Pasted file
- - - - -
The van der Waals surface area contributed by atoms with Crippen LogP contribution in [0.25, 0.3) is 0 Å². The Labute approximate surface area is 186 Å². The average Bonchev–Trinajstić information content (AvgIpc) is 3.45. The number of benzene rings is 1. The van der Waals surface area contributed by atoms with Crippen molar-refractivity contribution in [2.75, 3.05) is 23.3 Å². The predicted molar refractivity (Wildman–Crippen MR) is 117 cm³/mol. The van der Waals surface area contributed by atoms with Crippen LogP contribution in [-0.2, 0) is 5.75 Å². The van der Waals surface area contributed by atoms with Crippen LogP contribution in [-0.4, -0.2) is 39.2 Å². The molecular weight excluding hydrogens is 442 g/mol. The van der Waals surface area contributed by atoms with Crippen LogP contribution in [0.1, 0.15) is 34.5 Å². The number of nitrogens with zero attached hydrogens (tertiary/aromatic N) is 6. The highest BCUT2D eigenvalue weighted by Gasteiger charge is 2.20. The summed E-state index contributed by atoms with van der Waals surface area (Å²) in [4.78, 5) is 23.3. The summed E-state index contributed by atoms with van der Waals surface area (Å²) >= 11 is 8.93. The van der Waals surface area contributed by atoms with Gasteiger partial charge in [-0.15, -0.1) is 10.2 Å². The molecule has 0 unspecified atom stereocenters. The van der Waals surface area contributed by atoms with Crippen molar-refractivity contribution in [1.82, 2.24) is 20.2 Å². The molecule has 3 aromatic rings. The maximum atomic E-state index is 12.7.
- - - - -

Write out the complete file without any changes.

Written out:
The van der Waals surface area contributed by atoms with Crippen LogP contribution in [0.25, 0.3) is 0 Å². The Labute approximate surface area is 186 Å². The average Bonchev–Trinajstić information content (AvgIpc) is 3.45. The number of benzene rings is 1. The van der Waals surface area contributed by atoms with Crippen molar-refractivity contribution in [2.75, 3.05) is 23.3 Å². The predicted molar refractivity (Wildman–Crippen MR) is 117 cm³/mol. The van der Waals surface area contributed by atoms with Crippen LogP contribution in [-0.2, 0) is 5.75 Å². The van der Waals surface area contributed by atoms with Crippen LogP contribution in [-0.4, -0.2) is 39.2 Å². The molecular weight excluding hydrogens is 442 g/mol. The van der Waals surface area contributed by atoms with Crippen LogP contribution in [0.1, 0.15) is 34.5 Å². The number of nitrogens with zero attached hydrogens (tertiary/aromatic N) is 6. The highest BCUT2D eigenvalue weighted by Gasteiger charge is 2.20. The summed E-state index contributed by atoms with van der Waals surface area (Å²) in [4.78, 5) is 23.3. The summed E-state index contributed by atoms with van der Waals surface area (Å²) >= 11 is 8.93. The van der Waals surface area contributed by atoms with Gasteiger partial charge in [-0.15, -0.1) is 10.2 Å². The molecule has 0 unspecified atom stereocenters. The van der Waals surface area contributed by atoms with Crippen molar-refractivity contribution in [1.82, 2.24) is 20.2 Å². The molecule has 3 aromatic rings. The maximum atomic E-state index is 12.7.